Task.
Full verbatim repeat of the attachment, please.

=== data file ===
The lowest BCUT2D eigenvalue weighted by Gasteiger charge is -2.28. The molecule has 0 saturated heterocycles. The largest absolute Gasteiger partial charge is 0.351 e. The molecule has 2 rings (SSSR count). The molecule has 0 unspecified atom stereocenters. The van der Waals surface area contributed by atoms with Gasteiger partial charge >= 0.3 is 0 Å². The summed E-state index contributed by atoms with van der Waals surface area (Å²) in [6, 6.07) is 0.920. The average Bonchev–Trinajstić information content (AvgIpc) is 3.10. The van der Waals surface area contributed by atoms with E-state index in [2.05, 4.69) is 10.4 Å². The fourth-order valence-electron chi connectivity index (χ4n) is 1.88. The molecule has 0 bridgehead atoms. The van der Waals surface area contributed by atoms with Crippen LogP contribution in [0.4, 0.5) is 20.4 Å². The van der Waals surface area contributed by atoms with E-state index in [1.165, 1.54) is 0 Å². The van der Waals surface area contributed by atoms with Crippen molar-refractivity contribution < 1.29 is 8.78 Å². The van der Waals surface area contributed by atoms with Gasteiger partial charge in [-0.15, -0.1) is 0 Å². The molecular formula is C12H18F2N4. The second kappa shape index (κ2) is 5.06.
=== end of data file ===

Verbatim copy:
The lowest BCUT2D eigenvalue weighted by Gasteiger charge is -2.28. The molecule has 0 saturated heterocycles. The largest absolute Gasteiger partial charge is 0.351 e. The molecule has 2 rings (SSSR count). The molecule has 0 unspecified atom stereocenters. The van der Waals surface area contributed by atoms with Gasteiger partial charge >= 0.3 is 0 Å². The summed E-state index contributed by atoms with van der Waals surface area (Å²) in [6, 6.07) is 0.920. The average Bonchev–Trinajstić information content (AvgIpc) is 3.10. The van der Waals surface area contributed by atoms with E-state index in [2.05, 4.69) is 10.4 Å². The fourth-order valence-electron chi connectivity index (χ4n) is 1.88. The molecule has 0 bridgehead atoms. The van der Waals surface area contributed by atoms with Crippen LogP contribution in [0.4, 0.5) is 20.4 Å². The van der Waals surface area contributed by atoms with E-state index in [1.165, 1.54) is 0 Å². The van der Waals surface area contributed by atoms with Crippen molar-refractivity contribution < 1.29 is 8.78 Å². The van der Waals surface area contributed by atoms with Gasteiger partial charge in [-0.15, -0.1) is 0 Å². The molecular formula is C12H18F2N4. The second kappa shape index (κ2) is 5.06.